The CCRTSSD mineral lease royalties are paid by the state to the district. In the past 15 years the agency has often either spent money on building roads or helping with the financing of them. Most of those roads have to do with the coal industry, including Ridge Road, the Dugout Canyon Road and "C" Canyon Road.
The committee voted to send a letter to the county and the district asking for support for the survey project when the exact cost is determined.
Funding for the road project that is sure to follow any survey was also another topic of discussion. Krompel said that the county has made application for federal funds through Congressman Jim Matheson's (R-Utah) office. He said letters of support from different quarters would be helpful in securing the money requested.
"If we can get two to three million dollars from the Federal government for improvements along the road that would go a long way to solving some of the problems there," noted Krompel. "Of course with solving one problem we may create others. But I think putting in some turnouts, widening some sections and solving the problems where the dust becomes a hazard during the dry weather would be very helpful."
He also said that in a meeting with the BLM last year he was told that there would be a chance of getting some money from the agency for law enforcement in the canyon to help solve some of the speeding problems. But Patrick Gubbins, BLM Price field office director, said that it appears that money has evaporated.
"We took some severe cuts in our budget this last year," he stated. "I just don't think the money is there to do that."
Pam Miller of the College of Eastern Utah Prehistoric Museum wondered if industry could do more to help on the roads in the canyon, particularly with the dust problem.
"Isn't there some kind of stipulation the BLM can put on those businesses for reimbursement for improving those roads?" she asked.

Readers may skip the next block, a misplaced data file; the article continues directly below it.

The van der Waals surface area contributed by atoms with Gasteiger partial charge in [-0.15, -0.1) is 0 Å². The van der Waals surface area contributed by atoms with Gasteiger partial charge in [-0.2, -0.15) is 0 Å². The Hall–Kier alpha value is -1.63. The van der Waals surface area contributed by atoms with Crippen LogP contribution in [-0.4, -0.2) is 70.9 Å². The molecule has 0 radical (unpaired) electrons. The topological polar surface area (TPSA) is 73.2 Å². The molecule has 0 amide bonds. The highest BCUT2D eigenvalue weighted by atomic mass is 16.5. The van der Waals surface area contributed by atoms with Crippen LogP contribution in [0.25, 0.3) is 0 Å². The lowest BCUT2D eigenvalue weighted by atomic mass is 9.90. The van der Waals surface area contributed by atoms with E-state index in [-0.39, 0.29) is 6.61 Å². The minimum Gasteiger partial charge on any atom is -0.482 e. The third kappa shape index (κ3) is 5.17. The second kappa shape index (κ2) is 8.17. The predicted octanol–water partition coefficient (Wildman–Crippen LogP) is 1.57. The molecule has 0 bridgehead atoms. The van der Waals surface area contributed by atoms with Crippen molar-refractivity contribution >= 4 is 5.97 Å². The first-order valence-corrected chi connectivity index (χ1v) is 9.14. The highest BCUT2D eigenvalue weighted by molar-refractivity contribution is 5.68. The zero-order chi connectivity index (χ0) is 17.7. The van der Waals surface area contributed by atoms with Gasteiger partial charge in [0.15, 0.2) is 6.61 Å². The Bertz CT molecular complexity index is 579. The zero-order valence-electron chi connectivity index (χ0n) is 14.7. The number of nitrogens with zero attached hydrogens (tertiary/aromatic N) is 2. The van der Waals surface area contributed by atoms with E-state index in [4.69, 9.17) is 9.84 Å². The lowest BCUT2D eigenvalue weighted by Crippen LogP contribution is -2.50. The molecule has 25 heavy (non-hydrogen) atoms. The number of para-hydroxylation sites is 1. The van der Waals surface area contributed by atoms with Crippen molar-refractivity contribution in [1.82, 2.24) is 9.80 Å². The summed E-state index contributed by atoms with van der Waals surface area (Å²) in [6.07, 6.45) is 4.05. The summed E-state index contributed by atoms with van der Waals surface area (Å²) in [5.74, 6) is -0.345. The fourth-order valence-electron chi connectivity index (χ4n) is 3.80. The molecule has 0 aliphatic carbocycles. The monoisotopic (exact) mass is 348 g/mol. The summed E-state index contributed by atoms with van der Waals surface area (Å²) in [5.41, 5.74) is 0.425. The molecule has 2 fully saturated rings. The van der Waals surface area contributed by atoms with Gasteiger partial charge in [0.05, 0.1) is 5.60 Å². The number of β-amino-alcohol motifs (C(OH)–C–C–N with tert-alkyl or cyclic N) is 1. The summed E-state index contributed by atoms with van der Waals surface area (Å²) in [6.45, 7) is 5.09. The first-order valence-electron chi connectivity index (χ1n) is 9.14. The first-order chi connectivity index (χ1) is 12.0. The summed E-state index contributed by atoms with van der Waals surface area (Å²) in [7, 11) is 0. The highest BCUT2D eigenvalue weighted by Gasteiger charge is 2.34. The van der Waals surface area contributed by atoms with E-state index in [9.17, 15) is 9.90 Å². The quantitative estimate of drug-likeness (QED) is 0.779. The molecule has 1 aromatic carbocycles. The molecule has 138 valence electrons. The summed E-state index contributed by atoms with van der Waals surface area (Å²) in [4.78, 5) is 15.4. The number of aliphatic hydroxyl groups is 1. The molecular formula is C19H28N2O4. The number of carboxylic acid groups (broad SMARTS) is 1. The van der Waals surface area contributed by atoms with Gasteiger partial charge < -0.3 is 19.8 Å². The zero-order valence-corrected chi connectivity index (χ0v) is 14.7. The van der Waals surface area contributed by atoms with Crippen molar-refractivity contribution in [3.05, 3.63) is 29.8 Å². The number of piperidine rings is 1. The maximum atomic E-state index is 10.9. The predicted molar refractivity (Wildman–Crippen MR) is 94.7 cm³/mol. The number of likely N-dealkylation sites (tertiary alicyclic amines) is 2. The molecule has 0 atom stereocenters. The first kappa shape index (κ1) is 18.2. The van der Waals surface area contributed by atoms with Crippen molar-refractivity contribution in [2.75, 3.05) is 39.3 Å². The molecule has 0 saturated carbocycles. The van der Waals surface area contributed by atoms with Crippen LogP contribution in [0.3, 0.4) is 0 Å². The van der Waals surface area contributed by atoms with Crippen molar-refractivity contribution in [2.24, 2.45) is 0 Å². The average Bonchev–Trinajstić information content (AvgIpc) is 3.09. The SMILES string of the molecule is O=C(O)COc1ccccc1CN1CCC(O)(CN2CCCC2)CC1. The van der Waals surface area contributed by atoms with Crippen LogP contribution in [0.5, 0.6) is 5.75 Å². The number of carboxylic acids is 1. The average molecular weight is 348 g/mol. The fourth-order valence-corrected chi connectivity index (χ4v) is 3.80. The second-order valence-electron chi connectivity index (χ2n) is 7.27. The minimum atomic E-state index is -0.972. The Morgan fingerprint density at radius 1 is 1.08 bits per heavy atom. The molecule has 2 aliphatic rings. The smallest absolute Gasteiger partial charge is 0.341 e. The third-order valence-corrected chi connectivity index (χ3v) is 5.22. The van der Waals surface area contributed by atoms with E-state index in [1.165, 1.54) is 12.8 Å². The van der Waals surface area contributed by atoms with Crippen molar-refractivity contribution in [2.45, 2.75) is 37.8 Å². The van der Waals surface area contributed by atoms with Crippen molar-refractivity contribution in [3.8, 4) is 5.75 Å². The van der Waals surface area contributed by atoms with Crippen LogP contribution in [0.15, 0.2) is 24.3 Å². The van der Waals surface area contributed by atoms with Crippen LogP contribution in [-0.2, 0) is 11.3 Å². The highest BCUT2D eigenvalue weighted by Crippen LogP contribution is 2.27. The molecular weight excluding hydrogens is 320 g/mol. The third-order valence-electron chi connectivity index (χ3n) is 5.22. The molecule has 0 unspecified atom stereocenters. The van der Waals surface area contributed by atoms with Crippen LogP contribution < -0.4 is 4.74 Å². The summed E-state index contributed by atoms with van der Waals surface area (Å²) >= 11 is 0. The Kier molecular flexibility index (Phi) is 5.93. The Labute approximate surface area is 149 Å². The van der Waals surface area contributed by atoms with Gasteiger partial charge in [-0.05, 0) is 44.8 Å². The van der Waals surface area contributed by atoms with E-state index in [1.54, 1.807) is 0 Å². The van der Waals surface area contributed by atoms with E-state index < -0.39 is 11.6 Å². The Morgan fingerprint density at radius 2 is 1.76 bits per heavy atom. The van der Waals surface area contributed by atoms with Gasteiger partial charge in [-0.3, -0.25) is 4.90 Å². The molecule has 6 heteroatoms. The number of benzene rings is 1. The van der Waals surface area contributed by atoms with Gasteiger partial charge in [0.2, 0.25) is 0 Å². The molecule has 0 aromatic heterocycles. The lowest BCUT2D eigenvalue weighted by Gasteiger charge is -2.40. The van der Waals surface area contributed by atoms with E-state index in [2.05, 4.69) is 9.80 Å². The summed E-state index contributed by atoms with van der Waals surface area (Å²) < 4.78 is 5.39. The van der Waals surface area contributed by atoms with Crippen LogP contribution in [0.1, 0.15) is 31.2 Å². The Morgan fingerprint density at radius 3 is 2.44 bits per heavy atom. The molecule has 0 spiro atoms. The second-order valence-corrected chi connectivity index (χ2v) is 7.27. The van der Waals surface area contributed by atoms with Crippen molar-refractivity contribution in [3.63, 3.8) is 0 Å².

Don Hamilton who represented Barrett at the meeting said that from the companies point of view they have already done a lot on the road to help out.
"There has even been thoughts about sending the oil and gas traffic another way out of the fields," he stated. "But now that road needs some major capital money to work on it. I think more will come from the company as the money starts to come in from the wells they are putting in."
Krompel pointed out that Barrett had already had to spend $2 million for an environmental impact statement on their wells and that even with that it has taken two years to get production going.
"They had to invest a lot of money in the area before they could even realize one dollar of profit," he indicated. "We have to remember that these gas companies are some of the biggest tax payers we have in the county and will continue to be so for years. In fact Conoco-Phillips is the biggest taxpayer and Anadarko is second."
Gubbins also pointed out that the gas leases have long been established and the kind of stipulations Miller suggested might be available could not be imposed at this point.